We felt passionately that being able to get our daughter Hebe out of hospital and home was the best step and it was. Back in 2006 home PN was daunting but we coped, learnt and found what worked for us. Being at home allowed us to offer Hebe a much higher quality of life.
After cancer took Hebe we were motivated to help other families and made a video “Taking Hebe Home on HPN”. We then heard about the starting of PNDU. Tremendous, a group combining individuals, families, health professionals and suppliers. We really did very little, Brenda and Gill were a great driving force, we could all see what a necessity it was to have a community to help with such a rare treatment. Every case is different but how valuable to be able to share the experience with those who really understand.
We’d like to thank all those who helped start and have continued to make PNDU a success, we know it takes a lot of effort.
Sorry we couldn’t be with you, best wishes to all,
Andy, Tina and Terry
I would love to have attended this event today but am unable to make it so I have written a few words to be passed on to you all.
As I sit in front of the computer to write a few lines, thinking out loud and reflecting on the last ten years of PNDU, I think….wow….. 10 years…that’s a decade! I think back ten years ago to a time when PNDU didn’t exist and I was a lone HPNer on an island with no contact with other HPNers. I’d already been on HPN for nearly ten years at that stage but felt isolated in my journey and longed for contact with others who were also on HPN.
Then with our second NZ trip planned I was by chance told of another nurse and HPNer living on the North Island. I contacted Brenda and as she had other contacts either involved professionally or as HPN consumers, all of a sudden there were five members and PNDU was born. Fast forward ten years and there’s now over 100 members.
In the beginning, I thought that we’d just continue with a handful of consumers and maybe one or two professionals who would talk occasionally over the internet and pass on the odd hint, offer a bed for each other when visiting and maybe exchange understanding when one of us was venting. How wrong I was? With unabating loyalty, commitment, power and knowledge, PNDU has grown to a world recognised support network which works hard to make PNDUers’ and their carers’ lives easier. With some very hard working and committed members working behind the scenes, PNDU not only functions at a high level but continues to grow. For a while I was a committee member but due to personal issues resigned several years ago and so have a good understanding of the time and commitment the committee members, past and present, need to carry out their roles. For this I would personally like to thank these members who have donated so much to PNDU enabling it to flourish to what it is today.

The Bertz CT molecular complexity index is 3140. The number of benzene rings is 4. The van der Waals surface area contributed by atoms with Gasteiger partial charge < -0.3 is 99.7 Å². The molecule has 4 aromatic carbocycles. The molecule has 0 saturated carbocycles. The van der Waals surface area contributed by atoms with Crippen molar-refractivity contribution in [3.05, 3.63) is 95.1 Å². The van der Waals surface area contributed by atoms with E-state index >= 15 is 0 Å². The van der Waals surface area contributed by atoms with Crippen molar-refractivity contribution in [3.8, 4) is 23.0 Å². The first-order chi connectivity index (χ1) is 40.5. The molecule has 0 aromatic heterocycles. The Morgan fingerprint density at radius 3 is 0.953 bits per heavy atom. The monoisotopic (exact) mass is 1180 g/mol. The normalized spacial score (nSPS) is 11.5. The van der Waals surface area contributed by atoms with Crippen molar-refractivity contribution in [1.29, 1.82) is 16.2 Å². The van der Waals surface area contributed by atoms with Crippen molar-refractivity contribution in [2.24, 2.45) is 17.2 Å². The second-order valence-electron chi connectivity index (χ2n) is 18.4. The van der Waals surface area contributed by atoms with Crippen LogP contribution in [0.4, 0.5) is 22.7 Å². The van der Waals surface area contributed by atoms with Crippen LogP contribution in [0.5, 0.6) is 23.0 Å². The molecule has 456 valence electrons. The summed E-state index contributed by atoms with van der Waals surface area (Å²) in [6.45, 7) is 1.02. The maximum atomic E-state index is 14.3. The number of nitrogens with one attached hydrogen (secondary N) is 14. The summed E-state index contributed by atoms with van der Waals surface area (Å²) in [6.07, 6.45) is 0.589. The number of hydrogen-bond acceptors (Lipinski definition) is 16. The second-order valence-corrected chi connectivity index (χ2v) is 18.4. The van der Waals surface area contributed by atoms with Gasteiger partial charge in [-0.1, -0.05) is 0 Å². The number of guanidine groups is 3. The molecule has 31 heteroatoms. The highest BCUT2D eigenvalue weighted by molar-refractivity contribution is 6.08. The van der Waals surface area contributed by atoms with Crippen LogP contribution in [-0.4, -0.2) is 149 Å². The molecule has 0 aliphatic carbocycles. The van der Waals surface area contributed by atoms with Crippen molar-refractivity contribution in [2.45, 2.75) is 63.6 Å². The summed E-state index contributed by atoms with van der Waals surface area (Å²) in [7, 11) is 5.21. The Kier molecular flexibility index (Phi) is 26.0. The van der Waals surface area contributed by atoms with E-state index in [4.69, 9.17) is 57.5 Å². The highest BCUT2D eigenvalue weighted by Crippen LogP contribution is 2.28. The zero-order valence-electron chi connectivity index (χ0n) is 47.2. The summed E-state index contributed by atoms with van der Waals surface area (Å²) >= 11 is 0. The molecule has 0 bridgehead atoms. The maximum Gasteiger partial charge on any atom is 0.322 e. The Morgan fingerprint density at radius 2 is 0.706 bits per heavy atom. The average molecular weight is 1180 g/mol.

The support, understanding and friendships that are so prominent between our members are what makes PNDU so special. All of us understand what it’s like to have a unique and demanding medical condition which requires a complicated treatment. To promote public awareness and gain support will make our journeys easier in the future…..
And it’s the future I would like to finish on. With ten years under its belt, this is just the beginning of a wonderful story, so please join me in celebrating this milestone and I look forward to what the next ten years will bring.